The griffin clawed at the ground before lowering its body for Riklauniman to climb on. He jumped into the saddle and gripped the beast’s body with his legs. “Rangers!” he yelled. “We fly!”

Wings beat all around as the griffins took to the air with their riders. They were far from the ground as the first ranks of soldiers emerged from the city gates. A few tried to reach them with their crossbows, but they either missed or the bolts broke upon the stone underbellies of the griffin.

“With me!” Riklauniman shouted and pushed his griffin towards the harbor and Chaos Legion flotilla beyond.

Cries of alarm went up as they passed over the devastation along Telburg’s dockside, people pointing and shouting. The warnings spread to the outer dock, as soldiers scrambled to turn the ballistae on the towers at the approaching foe. The rangers fired upon them, arrows cutting down the enemy until the few that remained decided retreat was the better part of valor. They darted out of sight and down the two towers stairwells.

The griffins flew on and as Riklauniman neared the Vicious Maw, he drew a long arrow from the quiver attached to Pallus’ saddle. Turning the small cogs near the arrow’s tip, he double checked the correct runes were in alignment before notching it to his bow. The tiny gears whirred, and the countdown began. Taking aim, Riklauniman sought out the small skiff that they had left moored alongside the Maw. Remembering where he had left his pack, he fired the arrow. The sound of gears hummed as it flew, finding its mark and thudding into the small boat’s bow.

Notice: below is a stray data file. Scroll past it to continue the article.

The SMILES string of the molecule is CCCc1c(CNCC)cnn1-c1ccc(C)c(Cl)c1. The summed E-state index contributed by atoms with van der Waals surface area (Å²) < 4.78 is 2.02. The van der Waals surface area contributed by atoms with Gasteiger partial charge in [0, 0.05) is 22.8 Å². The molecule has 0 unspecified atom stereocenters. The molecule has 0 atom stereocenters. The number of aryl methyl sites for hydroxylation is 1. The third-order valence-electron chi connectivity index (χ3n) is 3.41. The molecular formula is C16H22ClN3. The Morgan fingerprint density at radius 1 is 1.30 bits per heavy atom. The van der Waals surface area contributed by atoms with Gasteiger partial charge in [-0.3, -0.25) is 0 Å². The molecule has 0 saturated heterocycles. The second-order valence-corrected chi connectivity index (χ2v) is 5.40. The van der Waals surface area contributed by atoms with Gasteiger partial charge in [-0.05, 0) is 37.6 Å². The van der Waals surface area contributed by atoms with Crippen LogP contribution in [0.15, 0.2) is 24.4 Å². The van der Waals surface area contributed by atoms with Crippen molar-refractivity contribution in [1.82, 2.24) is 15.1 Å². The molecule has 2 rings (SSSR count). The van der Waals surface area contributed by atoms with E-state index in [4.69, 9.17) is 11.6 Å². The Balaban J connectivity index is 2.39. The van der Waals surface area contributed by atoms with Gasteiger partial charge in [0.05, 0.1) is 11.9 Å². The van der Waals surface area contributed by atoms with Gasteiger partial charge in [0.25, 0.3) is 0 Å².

“Rangers, climb!” Riklauniman commanded.

Gripping Pallus’ neck feathers, the griffin began a steep climb into the dusky sky. The blast below was not as loud as the others had been, but it was just as devastating. The flagship’s bell rang out the alarm, Riklauniman’s charge having blown a hole the size of a wagon in the hull of the ship. He could see the water rush into the cargo hold as the ship rolled with the force of the explosion­—it wouldn’t be long before the Vicious Maw was lying on the seabed.

Riklauniman turned his griffin west towards the setting sun and coast of Praetoria. Soon they would be in Dragon’s Bay and his rangers could rest. There they would light the fires and burn the wooden cape pins of the fallen rangers in their memory. He reached into the saddlebag and touched his own pin, feeling the raised wing and claw.

“Live on the wing, die by the claw,” he whispered, feeling a sadness well up inside.

Collect special Limited NFTs related to this story at https://www.splintertalk.io/nfts/


Story: Daniel Beazley

Editor: Sean Ryan

Narrative Lead: Joey Shimerdla

Character Art (cover): Paolo Chaz R. Gomez

Illustrations: Paolo Chaz R. Gomez

Graphic Design: Tamer "Defolt" Oukour

Voice Acting: David Dahdah

Ending credits song: AfterSound

Music/SFX: Blaudiss

Post Production: INFLUX Pictures

Creative Director: Nate Aguila